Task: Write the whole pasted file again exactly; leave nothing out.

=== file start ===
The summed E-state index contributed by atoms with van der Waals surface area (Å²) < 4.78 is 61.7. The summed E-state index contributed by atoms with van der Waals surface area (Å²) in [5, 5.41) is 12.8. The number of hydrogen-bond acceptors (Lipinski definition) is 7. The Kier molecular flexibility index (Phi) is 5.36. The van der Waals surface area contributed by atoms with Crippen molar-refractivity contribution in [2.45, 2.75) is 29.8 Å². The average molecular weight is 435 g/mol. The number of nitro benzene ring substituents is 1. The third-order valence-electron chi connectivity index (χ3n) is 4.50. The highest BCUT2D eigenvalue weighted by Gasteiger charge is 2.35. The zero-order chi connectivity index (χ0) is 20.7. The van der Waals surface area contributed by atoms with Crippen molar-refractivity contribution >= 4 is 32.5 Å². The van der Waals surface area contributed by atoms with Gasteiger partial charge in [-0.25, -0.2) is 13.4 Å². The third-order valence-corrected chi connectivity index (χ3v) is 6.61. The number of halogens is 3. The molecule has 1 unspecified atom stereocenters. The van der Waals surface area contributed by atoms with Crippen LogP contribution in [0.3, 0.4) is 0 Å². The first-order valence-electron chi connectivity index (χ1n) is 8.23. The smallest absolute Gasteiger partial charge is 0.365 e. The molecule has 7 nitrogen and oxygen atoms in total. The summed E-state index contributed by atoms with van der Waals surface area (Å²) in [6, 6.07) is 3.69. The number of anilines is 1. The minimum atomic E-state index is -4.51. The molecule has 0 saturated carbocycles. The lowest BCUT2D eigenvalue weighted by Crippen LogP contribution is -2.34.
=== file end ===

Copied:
The summed E-state index contributed by atoms with van der Waals surface area (Å²) < 4.78 is 61.7. The summed E-state index contributed by atoms with van der Waals surface area (Å²) in [5, 5.41) is 12.8. The number of hydrogen-bond acceptors (Lipinski definition) is 7. The Kier molecular flexibility index (Phi) is 5.36. The van der Waals surface area contributed by atoms with Crippen molar-refractivity contribution in [2.45, 2.75) is 29.8 Å². The average molecular weight is 435 g/mol. The number of nitro benzene ring substituents is 1. The third-order valence-electron chi connectivity index (χ3n) is 4.50. The highest BCUT2D eigenvalue weighted by Gasteiger charge is 2.35. The zero-order chi connectivity index (χ0) is 20.7. The van der Waals surface area contributed by atoms with Crippen molar-refractivity contribution >= 4 is 32.5 Å². The van der Waals surface area contributed by atoms with Gasteiger partial charge in [-0.25, -0.2) is 13.4 Å². The third-order valence-corrected chi connectivity index (χ3v) is 6.61. The number of halogens is 3. The molecule has 1 unspecified atom stereocenters. The van der Waals surface area contributed by atoms with Crippen LogP contribution in [0.3, 0.4) is 0 Å². The first-order valence-electron chi connectivity index (χ1n) is 8.23. The smallest absolute Gasteiger partial charge is 0.365 e. The molecule has 7 nitrogen and oxygen atoms in total. The summed E-state index contributed by atoms with van der Waals surface area (Å²) in [6, 6.07) is 3.69. The number of anilines is 1. The minimum atomic E-state index is -4.51. The molecule has 0 saturated carbocycles. The lowest BCUT2D eigenvalue weighted by Crippen LogP contribution is -2.34.